By Adam Hart
If Albert Haynesworth's resume in New England is "outstanding," you've got him fooled.
Cowboys head coach Jason Garrett told reporters in a conference call Wednesday, "Haynesworth's done an outstanding job for them."
Yes, the same Albert Haynesworth who's registered two tackles and zero sacks in three games with the Patriots. Whether he's been an otherwise "disruptive force" is in the eye of the beholder. And all Haynesworth's seeing is kind words.
"Aww, that's very generous of him," Haynesworth said of Garrett's remarks, in a Quick Slants interview with CSNNE.com Patriots Insider Tom E. Curran. "But I haven't even scratched the surface yet. I could play a lot better and play a lot of things a lot better."
He told reporters Wednesday he considers himself a perfectionist, never looking to "slack" when he could be improving on a sack or tackle he's made. Even if, as is the case now, he hasn't made many.
"If I ain't making every tackle, every sack, every pass defense, you know I'm not satisfied," he said.
But that work ethic and desire isn't the impression given off by his time with the Washington Redskins. Those two years in Washington are part of a long rap sheet that's caused him to be misunderstood, he says.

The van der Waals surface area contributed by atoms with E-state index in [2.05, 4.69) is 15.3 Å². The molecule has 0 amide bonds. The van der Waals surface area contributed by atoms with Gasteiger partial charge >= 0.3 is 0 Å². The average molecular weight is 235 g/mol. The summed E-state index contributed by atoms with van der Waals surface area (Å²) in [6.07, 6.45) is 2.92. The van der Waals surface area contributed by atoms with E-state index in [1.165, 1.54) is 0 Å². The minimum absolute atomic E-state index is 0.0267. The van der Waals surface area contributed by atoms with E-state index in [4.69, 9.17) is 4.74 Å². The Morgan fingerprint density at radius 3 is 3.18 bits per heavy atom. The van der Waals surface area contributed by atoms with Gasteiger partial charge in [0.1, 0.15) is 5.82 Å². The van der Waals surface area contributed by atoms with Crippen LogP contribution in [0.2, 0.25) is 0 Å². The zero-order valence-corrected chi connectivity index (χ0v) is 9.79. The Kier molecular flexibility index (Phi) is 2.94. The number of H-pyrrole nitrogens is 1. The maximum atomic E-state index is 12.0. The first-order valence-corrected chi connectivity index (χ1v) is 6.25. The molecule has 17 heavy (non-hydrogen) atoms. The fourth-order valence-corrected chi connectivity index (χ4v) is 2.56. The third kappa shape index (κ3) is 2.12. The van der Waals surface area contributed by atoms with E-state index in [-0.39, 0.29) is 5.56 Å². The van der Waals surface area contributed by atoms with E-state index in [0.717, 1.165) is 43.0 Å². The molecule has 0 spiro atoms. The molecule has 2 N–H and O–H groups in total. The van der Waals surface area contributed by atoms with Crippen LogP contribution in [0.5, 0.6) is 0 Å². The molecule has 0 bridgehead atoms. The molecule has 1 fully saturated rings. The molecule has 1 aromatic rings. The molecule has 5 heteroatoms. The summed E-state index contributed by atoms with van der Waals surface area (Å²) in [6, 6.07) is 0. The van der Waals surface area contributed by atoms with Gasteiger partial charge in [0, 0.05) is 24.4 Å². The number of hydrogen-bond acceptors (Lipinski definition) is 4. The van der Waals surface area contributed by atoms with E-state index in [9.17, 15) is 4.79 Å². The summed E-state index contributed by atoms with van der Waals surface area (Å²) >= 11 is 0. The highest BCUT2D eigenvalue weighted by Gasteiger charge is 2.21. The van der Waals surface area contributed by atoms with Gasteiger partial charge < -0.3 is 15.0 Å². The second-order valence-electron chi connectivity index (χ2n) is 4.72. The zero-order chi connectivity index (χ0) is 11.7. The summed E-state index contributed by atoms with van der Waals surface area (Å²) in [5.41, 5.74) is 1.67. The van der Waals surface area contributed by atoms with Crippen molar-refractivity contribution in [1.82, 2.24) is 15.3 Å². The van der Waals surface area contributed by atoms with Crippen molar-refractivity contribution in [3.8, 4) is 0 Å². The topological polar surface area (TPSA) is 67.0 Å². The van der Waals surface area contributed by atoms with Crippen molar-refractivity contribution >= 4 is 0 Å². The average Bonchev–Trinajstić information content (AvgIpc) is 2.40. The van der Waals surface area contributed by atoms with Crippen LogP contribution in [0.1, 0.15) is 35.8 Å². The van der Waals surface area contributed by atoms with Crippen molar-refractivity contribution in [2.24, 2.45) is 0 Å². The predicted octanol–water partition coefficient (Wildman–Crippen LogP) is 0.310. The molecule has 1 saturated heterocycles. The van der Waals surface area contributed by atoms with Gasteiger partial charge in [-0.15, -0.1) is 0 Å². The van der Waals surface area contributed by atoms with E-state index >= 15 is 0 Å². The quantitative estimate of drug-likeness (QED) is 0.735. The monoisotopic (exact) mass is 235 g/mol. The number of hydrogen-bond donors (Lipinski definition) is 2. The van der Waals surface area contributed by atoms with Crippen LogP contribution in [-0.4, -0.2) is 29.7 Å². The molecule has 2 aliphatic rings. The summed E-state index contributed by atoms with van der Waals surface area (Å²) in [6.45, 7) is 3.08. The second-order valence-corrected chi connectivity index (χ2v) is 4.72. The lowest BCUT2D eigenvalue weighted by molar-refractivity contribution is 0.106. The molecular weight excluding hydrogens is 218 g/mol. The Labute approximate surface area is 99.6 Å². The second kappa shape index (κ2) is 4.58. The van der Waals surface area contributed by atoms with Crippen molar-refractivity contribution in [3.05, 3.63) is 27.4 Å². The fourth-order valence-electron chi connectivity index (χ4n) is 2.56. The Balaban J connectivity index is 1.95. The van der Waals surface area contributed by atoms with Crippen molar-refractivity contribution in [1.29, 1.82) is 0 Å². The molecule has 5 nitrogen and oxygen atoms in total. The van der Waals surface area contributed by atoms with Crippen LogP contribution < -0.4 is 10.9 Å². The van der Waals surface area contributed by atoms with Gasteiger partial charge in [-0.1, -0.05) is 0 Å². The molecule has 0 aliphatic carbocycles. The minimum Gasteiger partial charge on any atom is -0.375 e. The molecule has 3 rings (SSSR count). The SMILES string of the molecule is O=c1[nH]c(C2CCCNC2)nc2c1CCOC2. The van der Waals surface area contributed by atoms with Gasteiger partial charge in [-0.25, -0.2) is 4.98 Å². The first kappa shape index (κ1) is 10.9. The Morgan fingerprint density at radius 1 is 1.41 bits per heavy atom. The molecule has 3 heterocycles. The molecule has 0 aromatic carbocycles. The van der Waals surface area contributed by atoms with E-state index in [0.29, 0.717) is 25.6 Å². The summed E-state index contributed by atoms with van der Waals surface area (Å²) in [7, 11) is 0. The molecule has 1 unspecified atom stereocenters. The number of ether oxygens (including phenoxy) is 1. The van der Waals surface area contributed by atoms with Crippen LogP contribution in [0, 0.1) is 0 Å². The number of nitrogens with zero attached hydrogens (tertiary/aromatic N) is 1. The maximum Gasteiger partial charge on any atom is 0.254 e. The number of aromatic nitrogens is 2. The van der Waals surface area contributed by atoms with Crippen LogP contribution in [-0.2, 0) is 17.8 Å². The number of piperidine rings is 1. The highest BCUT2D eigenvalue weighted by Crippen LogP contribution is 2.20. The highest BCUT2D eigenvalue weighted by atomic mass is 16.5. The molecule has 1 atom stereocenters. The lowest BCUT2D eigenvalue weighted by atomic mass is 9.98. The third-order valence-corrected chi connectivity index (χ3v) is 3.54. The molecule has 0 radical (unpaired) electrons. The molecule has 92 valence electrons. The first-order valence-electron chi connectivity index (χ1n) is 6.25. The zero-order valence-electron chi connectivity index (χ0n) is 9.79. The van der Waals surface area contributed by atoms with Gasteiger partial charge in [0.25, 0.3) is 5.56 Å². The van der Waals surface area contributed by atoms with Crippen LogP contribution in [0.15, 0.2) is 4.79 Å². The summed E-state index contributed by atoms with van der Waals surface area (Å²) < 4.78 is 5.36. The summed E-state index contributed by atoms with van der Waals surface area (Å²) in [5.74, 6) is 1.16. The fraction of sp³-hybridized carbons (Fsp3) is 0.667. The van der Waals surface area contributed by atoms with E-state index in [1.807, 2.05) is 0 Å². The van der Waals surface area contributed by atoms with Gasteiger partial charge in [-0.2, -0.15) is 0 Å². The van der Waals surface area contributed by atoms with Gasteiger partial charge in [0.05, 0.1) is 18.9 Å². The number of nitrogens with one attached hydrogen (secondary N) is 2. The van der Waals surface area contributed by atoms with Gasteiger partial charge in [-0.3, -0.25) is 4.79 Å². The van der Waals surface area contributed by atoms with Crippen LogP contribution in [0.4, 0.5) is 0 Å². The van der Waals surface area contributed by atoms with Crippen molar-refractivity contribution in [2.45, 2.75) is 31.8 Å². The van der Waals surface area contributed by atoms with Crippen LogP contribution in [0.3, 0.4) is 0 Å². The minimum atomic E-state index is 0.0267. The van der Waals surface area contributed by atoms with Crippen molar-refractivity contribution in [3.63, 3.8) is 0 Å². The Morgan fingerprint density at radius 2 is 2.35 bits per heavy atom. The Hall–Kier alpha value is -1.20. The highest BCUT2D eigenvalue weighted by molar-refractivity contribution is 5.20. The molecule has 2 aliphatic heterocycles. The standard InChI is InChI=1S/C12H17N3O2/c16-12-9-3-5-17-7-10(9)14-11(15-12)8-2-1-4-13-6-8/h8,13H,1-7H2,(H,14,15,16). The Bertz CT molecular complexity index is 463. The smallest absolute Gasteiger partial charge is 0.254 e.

"With media guys, they put their little spin on it," Haynesworth told Curran. "Everybody I've always met, they've always said you're nothing like what they say on TV or write in the paper about you. Everybody I met here, they thought I was going to be some stuck-up guy or something like that, and I'm just one of the guys. I don't want to be any different from anybody else. I want to be treated the same. I don't want that high-profile status."
Why? Because success is hard.
"It's kind of a give and take. Yeah, you get things for being successful and famous, but it's a little bit of a curse," he told Curran.
Same goes for money. Haynesworth has been said to be motivated by it solely, and that any success on the playing field is a byproduct of that hunt for cash. But everything's not always coming up roses for a wealthy athlete like him, especially when targeted by "business people."
"They really try to get at athletes and I've been taken a lot, being so generous I guess and thinking things will work out," Haynesworth told Curran. "If I could tell any young professional athletes, it's keep your money, get it with a great financial adviser and put it away."
It's a difficult lesson learned, but one that has Haynesworth more aware of his surroundings off the field.
Now how about on it?